I have talked with half-Jewish people who wanted to formally convert to Judaism and listened to their descriptions of their conversion programs. I have also read many articles that half-Jewish people have written about their attendance at conversion programs. Some found a lot of support and warmth from the Jews running the programs and their fellow non-Jewish-descent converts — others had more negative experiences. It depends on the individual institution, which is why people considering conversion should “shop around” until they find one they like.

    Robin Margolis

  227. Dear Lisa Jacobsdaughter:

    I’d be interested in seeing your email with links to welcoming language, when you have time, no rush. It sounds like you have been doing your research in searching for friendly rabbi and Jewish institutions, and it is paying off. Your rabbi sounds like he is an honest and caring person, and the handout is truthful, which is important.

    I am glad that your rabbi did not use the “citizen” language — it is often used in a kindly manner to make helpful and complex explanations about Jewish identity easier to understand, but it is also used in darker contexts. Much depends on the person’s intent who is using it.

    Your welcoming experience in your shul is likely not unusual for the Bay area at the “first level” — synagogue welcome. The Bay area hosts one of the most intermarried Jewish communities in the United States. My experience with the Jewish outreach worker involved “second level” — she had written an article on getting shuls to create more welcoming websites, and I wrote her suggesting that she could encourage Bay area shuls to put language on their websites specifically welcoming adult children of intermarriage, and you saw her reply to me above.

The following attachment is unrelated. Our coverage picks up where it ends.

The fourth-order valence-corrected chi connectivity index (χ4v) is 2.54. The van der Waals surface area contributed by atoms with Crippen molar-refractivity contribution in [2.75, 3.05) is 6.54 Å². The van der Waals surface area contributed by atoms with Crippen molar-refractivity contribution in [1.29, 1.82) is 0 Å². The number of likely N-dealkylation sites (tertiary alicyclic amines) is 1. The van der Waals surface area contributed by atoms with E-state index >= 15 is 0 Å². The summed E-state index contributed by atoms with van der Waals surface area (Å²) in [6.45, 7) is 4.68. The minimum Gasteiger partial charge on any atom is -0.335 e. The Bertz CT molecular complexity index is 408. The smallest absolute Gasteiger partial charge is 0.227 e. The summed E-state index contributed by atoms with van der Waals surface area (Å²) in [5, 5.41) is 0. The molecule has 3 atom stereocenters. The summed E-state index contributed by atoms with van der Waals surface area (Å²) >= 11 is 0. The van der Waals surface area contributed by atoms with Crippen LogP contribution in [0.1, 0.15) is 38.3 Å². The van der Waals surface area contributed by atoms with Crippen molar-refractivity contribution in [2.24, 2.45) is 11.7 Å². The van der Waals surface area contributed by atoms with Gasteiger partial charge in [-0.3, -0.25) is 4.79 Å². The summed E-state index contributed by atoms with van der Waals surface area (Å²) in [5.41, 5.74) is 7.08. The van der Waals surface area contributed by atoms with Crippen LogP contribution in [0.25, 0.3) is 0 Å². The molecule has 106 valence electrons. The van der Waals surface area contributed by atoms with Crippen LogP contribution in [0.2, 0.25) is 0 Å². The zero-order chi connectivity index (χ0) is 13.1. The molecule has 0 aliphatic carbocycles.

So the ‘second level’ of welcome for us isn’t there yet. Over the next 30 years we may see that ‘second level’ finally appear — website language and programs and welcoming language specifically for half-Jewish people, such as currently exist for interfaith couples. I get exasperated because I have been asking for this ‘second level’ outreach for nearly 3 decades and am getting tired of waiting.

    I hope my remarks in responses to you are not coming across in ways that might seem negative or critical of your gradual entry into the Jewish community. I try to keep a balance between what I know of continuing opposition to outreach to half-Jewish people at the ‘second level’ and the slow changes that are occurring throughout Judaism that are opening up the ‘first level’ to half-Jewish people.


  228. Lisa Jacobsdaughter

    Robin, I have always felt that you have advocated for me and for all of us at the Half-Jewish Network, so keep telling it like it is. Whether we have good experiences or bad ones in the Jewish community this is the place to share. I do not feel you have been critical of my process but that you want me to be aware the issues so I’m not blindsided.

  229. Steve Katz

    Robin… You’ve put the first piece of the puzzle together with the statement “Judaism is like a country…”. Now, how does ethnicity fit in? The last piece.

  230. Dear Lisa and Steve: